RE: unqualified blog posters
By rgsaunders on 12/31/2012 5:31:04 PM , Rating: 2
The RFI source in that case was one of the aircraft systems, the HF radio antenna cable ground shield had corroded severely at the point where it entered the fin break at the vertical stab and forward for about 12 feet into the cabin area. I grant you this is of a different order of magnitude being as it was approx 1 kw of RF output, however this was also on an older aircraft with mostly analog systems, newer aircraft with digital systems have different issues of RFI/EMI vulnerabilities, I would rather give up my electronics toys during the landing and takeoff cycles than take a chance for no good reason.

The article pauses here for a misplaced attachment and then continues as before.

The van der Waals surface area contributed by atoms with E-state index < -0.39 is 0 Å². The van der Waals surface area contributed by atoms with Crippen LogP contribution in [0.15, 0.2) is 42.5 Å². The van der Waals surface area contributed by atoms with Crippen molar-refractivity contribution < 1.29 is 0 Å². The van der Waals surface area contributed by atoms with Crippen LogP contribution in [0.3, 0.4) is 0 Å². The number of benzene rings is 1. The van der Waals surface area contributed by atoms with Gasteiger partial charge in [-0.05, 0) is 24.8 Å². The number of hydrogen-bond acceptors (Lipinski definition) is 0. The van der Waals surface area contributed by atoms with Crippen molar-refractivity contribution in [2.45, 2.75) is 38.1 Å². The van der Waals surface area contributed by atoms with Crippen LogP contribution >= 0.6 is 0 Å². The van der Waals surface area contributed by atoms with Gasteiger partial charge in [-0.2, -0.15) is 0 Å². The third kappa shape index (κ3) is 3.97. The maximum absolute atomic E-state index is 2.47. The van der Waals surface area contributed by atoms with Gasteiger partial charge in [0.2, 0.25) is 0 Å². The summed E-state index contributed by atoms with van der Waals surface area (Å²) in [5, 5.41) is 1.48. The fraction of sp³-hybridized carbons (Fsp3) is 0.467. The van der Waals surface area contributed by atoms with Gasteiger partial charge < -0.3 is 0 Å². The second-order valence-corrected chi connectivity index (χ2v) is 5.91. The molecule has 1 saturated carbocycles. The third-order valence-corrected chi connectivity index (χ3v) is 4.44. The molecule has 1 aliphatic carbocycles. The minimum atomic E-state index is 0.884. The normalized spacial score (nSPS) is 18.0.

RE: unqualified blog posters
By Piiman on 12/31/2012 3:23:37 PM , Rating: 2
How do you know that is what caused it?


RE: unqualified blog posters
By rgsaunders on 12/31/2012 5:35:06 PM , Rating: 2
I was in charge of the tech crew that found the problem and carried out the repair, and then carried out special inspections on the remainder of our fleet. This incident happened in the mid 80s on Canadian military aircraft.


RE: unqualified blog posters
By HostileEffect on 12/31/2012 4:54:24 PM , Rating: 2
I usually drop my phone between my legs or under one of those free blankets and keep on doing what I was doing with no ill effect. You should be more worried about pocket ECMs, GPS, cell, and wifi jammers, all of which can be bought online. Use is illegal but that never stopped anyone did it?